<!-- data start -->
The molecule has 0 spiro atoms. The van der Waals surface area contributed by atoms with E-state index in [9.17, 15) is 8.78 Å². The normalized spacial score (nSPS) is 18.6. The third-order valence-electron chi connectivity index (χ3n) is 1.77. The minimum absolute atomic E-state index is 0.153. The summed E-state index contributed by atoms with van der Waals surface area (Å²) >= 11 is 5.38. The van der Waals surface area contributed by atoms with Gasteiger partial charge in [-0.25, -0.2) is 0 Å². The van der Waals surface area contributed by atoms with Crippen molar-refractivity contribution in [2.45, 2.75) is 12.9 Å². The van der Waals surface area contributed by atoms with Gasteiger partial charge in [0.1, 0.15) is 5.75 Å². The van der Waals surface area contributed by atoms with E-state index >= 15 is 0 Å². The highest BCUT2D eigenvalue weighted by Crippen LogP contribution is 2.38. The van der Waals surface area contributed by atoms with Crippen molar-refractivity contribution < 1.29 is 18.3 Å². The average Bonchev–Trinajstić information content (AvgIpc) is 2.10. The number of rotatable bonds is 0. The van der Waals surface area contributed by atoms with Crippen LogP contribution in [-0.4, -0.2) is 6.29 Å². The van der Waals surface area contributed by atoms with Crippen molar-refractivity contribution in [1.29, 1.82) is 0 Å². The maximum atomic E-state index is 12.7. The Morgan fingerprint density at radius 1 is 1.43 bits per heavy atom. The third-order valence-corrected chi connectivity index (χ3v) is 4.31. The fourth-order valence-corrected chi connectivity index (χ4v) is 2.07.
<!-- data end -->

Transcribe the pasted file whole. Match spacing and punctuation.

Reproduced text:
The molecule has 0 spiro atoms. The van der Waals surface area contributed by atoms with E-state index in [9.17, 15) is 8.78 Å². The normalized spacial score (nSPS) is 18.6. The third-order valence-electron chi connectivity index (χ3n) is 1.77. The minimum absolute atomic E-state index is 0.153. The summed E-state index contributed by atoms with van der Waals surface area (Å²) >= 11 is 5.38. The van der Waals surface area contributed by atoms with Gasteiger partial charge in [-0.25, -0.2) is 0 Å². The van der Waals surface area contributed by atoms with Crippen molar-refractivity contribution in [2.45, 2.75) is 12.9 Å². The van der Waals surface area contributed by atoms with Gasteiger partial charge in [0.1, 0.15) is 5.75 Å². The van der Waals surface area contributed by atoms with E-state index >= 15 is 0 Å². The highest BCUT2D eigenvalue weighted by Crippen LogP contribution is 2.38. The van der Waals surface area contributed by atoms with Crippen molar-refractivity contribution < 1.29 is 18.3 Å². The average Bonchev–Trinajstić information content (AvgIpc) is 2.10. The number of rotatable bonds is 0. The van der Waals surface area contributed by atoms with Crippen LogP contribution in [-0.4, -0.2) is 6.29 Å². The van der Waals surface area contributed by atoms with Crippen molar-refractivity contribution in [1.29, 1.82) is 0 Å². The maximum atomic E-state index is 12.7. The Morgan fingerprint density at radius 1 is 1.43 bits per heavy atom. The third-order valence-corrected chi connectivity index (χ3v) is 4.31. The fourth-order valence-corrected chi connectivity index (χ4v) is 2.07.